On My Way There

Although I know that I have room to grow when planning for more tech-rich learning, I do think I am on my way there. By keeping in mind the SAMR Model, applying the principles of McTighe and Wiggins, and thinking of the questions educators ask when planning for tech-rich integration, I know I will be helping each of my students build a tech-rich foundation.

Author: Andrea Goodrich

I am an international educator working in Hanoi, Vietnam. I have been working overseas for the past 13 years. I started my career in a bilingual school in Guayama, Puerto Rico as a fifth and sixth-grade reading teacher. Then I moved to Guayaquil, Ecuador, and taught fourth grade for two years. While living in Ecuador, I met my husband and we moved to Seoul, South Korea together. In Seoul, I taught fifth grade for two years and then moved into a literacy specialist role. We are now teaching in Hanoi, Vietnam with our two Korean rescue dogs.

8 thoughts on “On My Way There”

  1. Hey Andrea, don’t be so hard on yourself! 🙂 I think as a grade 2 teacher (I’m 6-8 SEN) you gave some great examples of the basics to start teaching them, logging in, familiarizing with all docs, slides, etc. Even the page to help with remembering passwords! I know I have to do the same with my Middle Schoolers, as by now they have more than enough things to log into and accounts with practically everything! (And they still need reminders to not “resolve” my comments before actually going back to edit their work) I think your point on feedback and learning that it is one way to guide us and help us grow is more than important. I wish all Middle Schoolers were as receptive to feedback as by the time they get to middle school, sadly, many of them are not a fan of feedback- or should I say the “constructive criticism” offered by the teacher or peers. Learning to not take feedback personally, as well as how to give good feedback, like you said, be kind, specific, and detailed is something that I’m so glad begins at such a young age since it continues in the higher grades (always room for growth!) I also think that when you said “Allowing them to play around with all these tools led them to learn new tools on their own.” is something that I wish we did more of as they get older. I think it naturally happens as middle schoolers can be (most of the time) more tech. savvy than the teachers in secondary ed. but to really devote classroom time to “play around” and discover new things that can be equally important to share those things with their peers (and myself)! Which I would hope leads to that continued growth or interest in maintaining that love for learning. The last thing I wanted to ask you more about was your Symbaloo, I have never heard of it, but anything around organization skills and helping SEN students with their executive functioning is of high interest. Would you recommend it for older students as well? I went to the site and took the “quick tour” but it didn’t go into detail about all the pros and cons. With the many many different sites Middle Schoolers use on a regular basis I wasn’t sure if this would be appropriate for them as well, if you could explain it a bit more or go into more detail I would really be grateful. TYIA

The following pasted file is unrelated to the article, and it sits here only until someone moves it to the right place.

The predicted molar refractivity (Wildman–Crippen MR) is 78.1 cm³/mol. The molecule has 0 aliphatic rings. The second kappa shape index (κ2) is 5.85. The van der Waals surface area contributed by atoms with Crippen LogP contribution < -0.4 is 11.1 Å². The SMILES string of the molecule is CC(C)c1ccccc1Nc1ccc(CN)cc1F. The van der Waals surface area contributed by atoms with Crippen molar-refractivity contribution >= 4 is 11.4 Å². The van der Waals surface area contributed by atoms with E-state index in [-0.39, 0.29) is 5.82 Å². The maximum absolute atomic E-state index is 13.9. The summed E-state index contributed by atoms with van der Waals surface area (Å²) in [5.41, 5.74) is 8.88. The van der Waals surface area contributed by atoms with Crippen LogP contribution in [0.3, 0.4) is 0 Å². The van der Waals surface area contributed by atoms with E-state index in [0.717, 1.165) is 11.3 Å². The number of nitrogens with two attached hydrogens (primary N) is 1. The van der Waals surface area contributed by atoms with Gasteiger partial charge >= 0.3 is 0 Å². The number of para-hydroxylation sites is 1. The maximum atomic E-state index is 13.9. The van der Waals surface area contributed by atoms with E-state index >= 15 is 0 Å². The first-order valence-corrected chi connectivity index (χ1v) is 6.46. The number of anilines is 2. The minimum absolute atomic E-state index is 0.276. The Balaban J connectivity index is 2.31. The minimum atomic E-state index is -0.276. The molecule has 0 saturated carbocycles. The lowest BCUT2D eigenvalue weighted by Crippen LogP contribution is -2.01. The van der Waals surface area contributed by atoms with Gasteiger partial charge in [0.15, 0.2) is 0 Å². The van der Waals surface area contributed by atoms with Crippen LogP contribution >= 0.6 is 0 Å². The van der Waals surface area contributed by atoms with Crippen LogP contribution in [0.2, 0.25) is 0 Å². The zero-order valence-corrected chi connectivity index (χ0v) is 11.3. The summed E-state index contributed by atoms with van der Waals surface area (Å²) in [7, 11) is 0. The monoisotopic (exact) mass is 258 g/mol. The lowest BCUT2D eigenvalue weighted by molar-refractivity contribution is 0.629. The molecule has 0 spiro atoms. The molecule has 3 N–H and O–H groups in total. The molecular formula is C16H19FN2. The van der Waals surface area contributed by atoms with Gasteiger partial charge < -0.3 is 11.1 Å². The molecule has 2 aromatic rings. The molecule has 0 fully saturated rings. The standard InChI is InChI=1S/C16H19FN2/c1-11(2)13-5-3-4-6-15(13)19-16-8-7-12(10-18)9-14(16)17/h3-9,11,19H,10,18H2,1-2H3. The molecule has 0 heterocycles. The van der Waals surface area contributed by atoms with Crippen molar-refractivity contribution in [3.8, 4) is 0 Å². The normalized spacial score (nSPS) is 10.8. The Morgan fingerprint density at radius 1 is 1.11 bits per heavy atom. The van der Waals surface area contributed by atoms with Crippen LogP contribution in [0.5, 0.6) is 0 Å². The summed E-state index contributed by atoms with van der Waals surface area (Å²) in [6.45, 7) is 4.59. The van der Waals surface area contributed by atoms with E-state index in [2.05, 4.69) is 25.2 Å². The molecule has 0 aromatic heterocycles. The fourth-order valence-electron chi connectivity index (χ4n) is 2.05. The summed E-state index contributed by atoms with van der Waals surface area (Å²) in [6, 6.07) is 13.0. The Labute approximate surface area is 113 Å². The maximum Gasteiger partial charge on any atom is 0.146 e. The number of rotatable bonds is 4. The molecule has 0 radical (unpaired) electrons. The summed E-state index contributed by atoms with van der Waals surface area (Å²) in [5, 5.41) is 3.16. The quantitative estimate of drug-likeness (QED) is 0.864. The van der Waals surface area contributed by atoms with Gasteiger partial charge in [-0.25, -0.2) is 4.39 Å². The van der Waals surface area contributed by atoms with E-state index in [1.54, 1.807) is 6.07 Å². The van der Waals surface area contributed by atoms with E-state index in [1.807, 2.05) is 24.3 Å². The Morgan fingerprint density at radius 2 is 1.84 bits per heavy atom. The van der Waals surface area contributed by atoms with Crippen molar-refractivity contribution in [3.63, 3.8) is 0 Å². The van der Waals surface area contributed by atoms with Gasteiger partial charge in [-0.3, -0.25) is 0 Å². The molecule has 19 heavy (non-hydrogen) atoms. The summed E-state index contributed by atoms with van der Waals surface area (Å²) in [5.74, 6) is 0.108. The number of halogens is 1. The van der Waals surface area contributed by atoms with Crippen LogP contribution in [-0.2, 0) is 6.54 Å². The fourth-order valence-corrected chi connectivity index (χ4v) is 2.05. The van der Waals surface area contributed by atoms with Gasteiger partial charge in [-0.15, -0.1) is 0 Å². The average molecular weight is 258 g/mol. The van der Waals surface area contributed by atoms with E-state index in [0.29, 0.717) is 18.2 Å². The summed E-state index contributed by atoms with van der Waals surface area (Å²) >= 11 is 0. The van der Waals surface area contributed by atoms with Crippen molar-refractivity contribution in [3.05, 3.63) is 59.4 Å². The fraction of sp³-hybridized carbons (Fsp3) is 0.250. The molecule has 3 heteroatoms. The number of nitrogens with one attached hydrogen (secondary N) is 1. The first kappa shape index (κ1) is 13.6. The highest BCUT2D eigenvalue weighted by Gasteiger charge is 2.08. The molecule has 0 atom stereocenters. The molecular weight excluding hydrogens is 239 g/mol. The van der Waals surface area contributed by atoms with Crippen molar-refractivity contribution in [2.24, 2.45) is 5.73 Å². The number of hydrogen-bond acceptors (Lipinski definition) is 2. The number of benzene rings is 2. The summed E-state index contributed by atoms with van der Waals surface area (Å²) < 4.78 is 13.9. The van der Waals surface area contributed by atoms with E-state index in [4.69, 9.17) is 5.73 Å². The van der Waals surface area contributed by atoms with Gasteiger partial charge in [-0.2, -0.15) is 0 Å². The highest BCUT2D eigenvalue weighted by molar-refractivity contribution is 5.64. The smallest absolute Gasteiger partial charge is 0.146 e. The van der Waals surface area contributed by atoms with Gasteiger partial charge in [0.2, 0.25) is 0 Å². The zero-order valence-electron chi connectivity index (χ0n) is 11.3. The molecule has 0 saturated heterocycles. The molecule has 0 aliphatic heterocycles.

1. Hi Shalene, Symbaloo is useful for any age group, even adults! It is a nice way to organize all the websites you regularly use.

  2. Hi Andrea. Thank you for your blog post! You gave me ideas to think about. One, I’m going to look into Symbaloo. Two, you reminded me I need to understand the SAMR model better-thanks for linking the page so I can read more about it. Three, when my grade does our peer revision writing unit, students could make comments on their Google docs. Thanks again. Holly

    1. Hi Holly. I am glad you found some useful ideas in my blog post. I really like using Symbaloo and my students definitely benefit from it too! I hope you find it useful if you try it out.

  3. Yes Andrea! I love the realization that “tech-rich learning experiences don’t always have to be a “big” project at the end of a unit or some flashy Twitter-worthy activity” YES! This is what COETAIL is all about. Thanks for sharing your Symbaloo example – this a perfect tool to make it easier for our younger learners to access some of the tech tools that they need! Great modelling!

    1. Thanks Joel! I appreciate your feedback and enthusiasm for what I am doing in my classroom.

  4. Hi Andrea, I think you’re totally right when you say that online learning does not need to be for “Big projects.” In fact, I feel as though many of the most authentic experiences come from smaller projects where technology can be integrated in a way that feels natural. I really like the idea of using Symbaloo as a way of gathering recommended websites for students. Is this done throughout your school or just your classroom? I think the integration of Google Docs as a way of allowing students to connect and share with one another is a great idea. It’s so important for our students to feel connected to one another through school closures and eLearning.

    1. Hi Simon! Thanks for your comment. I use Symbaloo in my classroom. I don’t think most teachers use it in their rooms. I’ve just found that it saves time because 2nd grade students take forever to type. Haha.